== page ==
Sunday 21st March 2027: Evan

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It seems a shame to waste an opportunity like this, Evan thought, momentarily questioning his already questionable personal value system.

Looking around one last time to make absolutely sure he wasn't being watched by anyone close enough to do anything about it, he wrestled the dead man from behind the wheel as respectfully and gently as a lean boy of twenty-four could move the bloated body of a middle-aged man from a thankfully undamaged car.

He'd already fished through the dead man's pockets to find keys and a packet of cigarettes. Having dragged corpses from cars exactly four times, he was confused and surprised to have always found the keys either on their person or, even more conveniently, waiting in the ignition.

The four who had already been dead were less effort to deal with than the one who had only been almost dead. Almost. Ninety-nine per cent of the way there before Evan had arrived. Some opportunities came at a price, and some prices were higher than others. Still, he was never one to waste an opportunity, especially now that he was alone.

With his past life and everyone in it gone, Evan was most definitely alone. He realised, as he tried not to breathe in the odour of the decomposing corpse, that it affected him less now than it had in the beginning. In fact, he'd grown accustomed to it quickly enough that it had almost worried him. Almost.

Although he'd never felt a particularly strong emotional connection to anyone he knew, he had experienced a mild, dragging melancholy when they were no longer there, for a short time anyway. These things happened though. So it goes.

With the body out of the way, Evan threw his backpack onto the passenger seat, walked round to the driver's side and was about to slide into the car and start the engine when he saw a lone figure walking in his direction, not looking nearly apprehensive enough given the situation.

His experience so far had shown him that anyone who wasn't obviously terrified was potentially terrifying, so he ducked down low behind the open door of the car, hoping to avoid any sort of confrontation, or worse—any sort of conversation or expectation. He'd been doing well enough on his own so far and wanted to keep it that way, at least until he had a better handle on whatever the hell was going on in what was left of the world.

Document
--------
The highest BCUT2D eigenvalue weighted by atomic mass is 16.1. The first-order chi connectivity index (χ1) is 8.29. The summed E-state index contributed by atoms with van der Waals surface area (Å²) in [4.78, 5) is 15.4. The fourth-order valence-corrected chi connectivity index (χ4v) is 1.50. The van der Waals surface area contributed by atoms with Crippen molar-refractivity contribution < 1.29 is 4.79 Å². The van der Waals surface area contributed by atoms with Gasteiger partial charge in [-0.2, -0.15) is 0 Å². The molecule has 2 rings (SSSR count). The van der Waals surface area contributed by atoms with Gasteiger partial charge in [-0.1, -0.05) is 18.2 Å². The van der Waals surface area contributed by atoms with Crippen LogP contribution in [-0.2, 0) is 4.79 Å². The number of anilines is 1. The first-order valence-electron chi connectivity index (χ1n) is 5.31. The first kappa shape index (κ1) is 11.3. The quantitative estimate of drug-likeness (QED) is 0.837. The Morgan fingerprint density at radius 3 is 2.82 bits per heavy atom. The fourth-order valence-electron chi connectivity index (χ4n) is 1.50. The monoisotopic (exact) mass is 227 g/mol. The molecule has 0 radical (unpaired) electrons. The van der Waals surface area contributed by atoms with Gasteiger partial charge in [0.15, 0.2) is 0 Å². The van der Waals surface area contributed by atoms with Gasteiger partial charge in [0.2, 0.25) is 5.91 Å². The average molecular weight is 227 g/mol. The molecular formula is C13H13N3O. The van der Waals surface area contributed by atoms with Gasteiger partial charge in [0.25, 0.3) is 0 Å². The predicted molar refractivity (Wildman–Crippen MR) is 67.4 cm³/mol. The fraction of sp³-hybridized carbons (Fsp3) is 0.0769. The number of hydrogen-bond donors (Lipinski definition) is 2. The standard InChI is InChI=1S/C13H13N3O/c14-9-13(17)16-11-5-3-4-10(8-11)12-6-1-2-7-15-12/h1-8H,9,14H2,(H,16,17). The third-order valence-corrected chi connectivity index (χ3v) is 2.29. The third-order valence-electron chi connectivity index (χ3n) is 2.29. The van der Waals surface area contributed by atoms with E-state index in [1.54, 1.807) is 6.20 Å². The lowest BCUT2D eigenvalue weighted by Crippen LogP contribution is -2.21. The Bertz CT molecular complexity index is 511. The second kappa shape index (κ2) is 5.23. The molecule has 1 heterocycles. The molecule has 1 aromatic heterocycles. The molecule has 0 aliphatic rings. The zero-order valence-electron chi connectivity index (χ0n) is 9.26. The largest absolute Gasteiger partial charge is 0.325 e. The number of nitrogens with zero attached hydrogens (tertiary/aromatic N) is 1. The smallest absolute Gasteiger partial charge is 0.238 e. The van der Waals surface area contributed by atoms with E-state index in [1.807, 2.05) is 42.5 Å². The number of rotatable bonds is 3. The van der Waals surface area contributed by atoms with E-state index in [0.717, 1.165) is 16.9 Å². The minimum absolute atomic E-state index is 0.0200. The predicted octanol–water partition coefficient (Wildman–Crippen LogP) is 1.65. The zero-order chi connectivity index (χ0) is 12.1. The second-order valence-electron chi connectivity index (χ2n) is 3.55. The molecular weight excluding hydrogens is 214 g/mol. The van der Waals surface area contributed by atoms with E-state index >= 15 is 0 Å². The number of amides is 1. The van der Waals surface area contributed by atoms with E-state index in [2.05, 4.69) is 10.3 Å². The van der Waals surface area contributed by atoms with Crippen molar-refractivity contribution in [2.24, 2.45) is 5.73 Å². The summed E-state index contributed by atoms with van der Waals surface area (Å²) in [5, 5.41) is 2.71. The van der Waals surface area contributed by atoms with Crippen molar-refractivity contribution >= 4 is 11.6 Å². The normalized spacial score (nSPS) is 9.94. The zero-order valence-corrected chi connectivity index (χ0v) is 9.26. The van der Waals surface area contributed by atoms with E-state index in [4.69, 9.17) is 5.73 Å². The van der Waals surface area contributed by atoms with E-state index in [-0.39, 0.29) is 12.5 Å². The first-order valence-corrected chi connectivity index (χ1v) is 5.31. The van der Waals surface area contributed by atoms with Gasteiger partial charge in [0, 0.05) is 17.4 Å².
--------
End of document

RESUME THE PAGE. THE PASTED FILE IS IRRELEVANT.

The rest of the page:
The footsteps were coming closer. Steady, determined. Evan's legs started to cramp from crouching on the ground. He wanted a cigarette. He wanted whoever was walking towards him to fuck off. Then the footsteps stopped and the street returned to silence.

He leaned back a little, just enough to see through the window of the car without sitting up higher, and saw the source of the unnervingly steady steps. Through a cloud of his own breath against the glass, he watched. The person was maybe a couple of inches smaller than him. They looked to be wearing clean, seasonally-appropriate clothing. Probably of reasonably sound mind, then.

Evan didn't admit to being scared very often, not even to himself, but the people who sent a real shiver of fear down his spine were the ones wandering the streets without sweaters or coats, too delirious to have paid any mind to the lingering chill of springtime, dazed and lost in their own madness, alone. The ones who had given up.

The ones who made his stomach churn and his heart leap into his throat though, they were often more sensibly dressed, but with blood soaked into their coats and planks of wood with nails in the ends held firmly by hands with raw knuckles. Those ones traveled in groups. In packs. This person fell into neither of those categories.

Willing his legs to stop aching, Evan saw the lone wanderer turn from the pavement towards the front door of a house. They stopped, took their hat off to reveal short, dark hair, and stood for a moment, head bowed, hands held softly palm-to-palm, as if praying.

Then they took a bunch of keys from their pocket, unlocked the door and walked inside, closing it behind them with a sense of gentle reverence that Evan couldn't help but notice.

He took this opportunity to climb into the car, start the engine and drive off as fast as he could, deciding that remaining undetected was irrelevant as long as he could put a decent distance between himself and his previous location, and keep the direction of his departure unknown.

Had he stayed where he was for a few minutes longer, he would have seen Jac Etienne opening their parents' garage door and driving a dark blue estate car into the street, turning the wheel with hands it took all their reserves of strength to keep from shaking.

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